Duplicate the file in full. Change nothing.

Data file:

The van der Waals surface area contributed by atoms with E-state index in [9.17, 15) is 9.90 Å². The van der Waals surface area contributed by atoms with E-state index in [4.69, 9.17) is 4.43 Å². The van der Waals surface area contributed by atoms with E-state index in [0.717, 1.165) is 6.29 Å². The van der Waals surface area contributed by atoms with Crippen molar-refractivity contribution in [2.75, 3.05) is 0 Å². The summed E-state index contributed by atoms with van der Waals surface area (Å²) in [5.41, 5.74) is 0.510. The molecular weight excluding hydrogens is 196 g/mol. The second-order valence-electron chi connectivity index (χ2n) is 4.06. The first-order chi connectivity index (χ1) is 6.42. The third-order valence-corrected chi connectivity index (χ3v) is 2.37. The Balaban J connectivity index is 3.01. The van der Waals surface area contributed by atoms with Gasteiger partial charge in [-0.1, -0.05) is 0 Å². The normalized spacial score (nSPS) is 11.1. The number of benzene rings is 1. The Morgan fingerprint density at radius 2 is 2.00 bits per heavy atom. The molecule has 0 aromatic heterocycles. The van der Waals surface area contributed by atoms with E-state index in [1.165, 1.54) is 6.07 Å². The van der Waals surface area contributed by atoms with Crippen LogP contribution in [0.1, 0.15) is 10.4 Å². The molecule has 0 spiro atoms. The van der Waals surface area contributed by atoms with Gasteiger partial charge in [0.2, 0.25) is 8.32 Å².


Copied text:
The van der Waals surface area contributed by atoms with E-state index in [9.17, 15) is 9.90 Å². The van der Waals surface area contributed by atoms with E-state index in [4.69, 9.17) is 4.43 Å². The van der Waals surface area contributed by atoms with E-state index in [0.717, 1.165) is 6.29 Å². The van der Waals surface area contributed by atoms with Crippen molar-refractivity contribution in [2.75, 3.05) is 0 Å². The summed E-state index contributed by atoms with van der Waals surface area (Å²) in [5.41, 5.74) is 0.510. The molecular weight excluding hydrogens is 196 g/mol. The second-order valence-electron chi connectivity index (χ2n) is 4.06. The first-order chi connectivity index (χ1) is 6.42. The third-order valence-corrected chi connectivity index (χ3v) is 2.37. The Balaban J connectivity index is 3.01. The van der Waals surface area contributed by atoms with Gasteiger partial charge in [-0.1, -0.05) is 0 Å². The normalized spacial score (nSPS) is 11.1. The number of benzene rings is 1. The Morgan fingerprint density at radius 2 is 2.00 bits per heavy atom. The molecule has 0 aromatic heterocycles. The van der Waals surface area contributed by atoms with E-state index in [1.165, 1.54) is 6.07 Å². The van der Waals surface area contributed by atoms with Crippen LogP contribution in [0.1, 0.15) is 10.4 Å². The molecule has 0 spiro atoms. The van der Waals surface area contributed by atoms with Gasteiger partial charge in [0.2, 0.25) is 8.32 Å².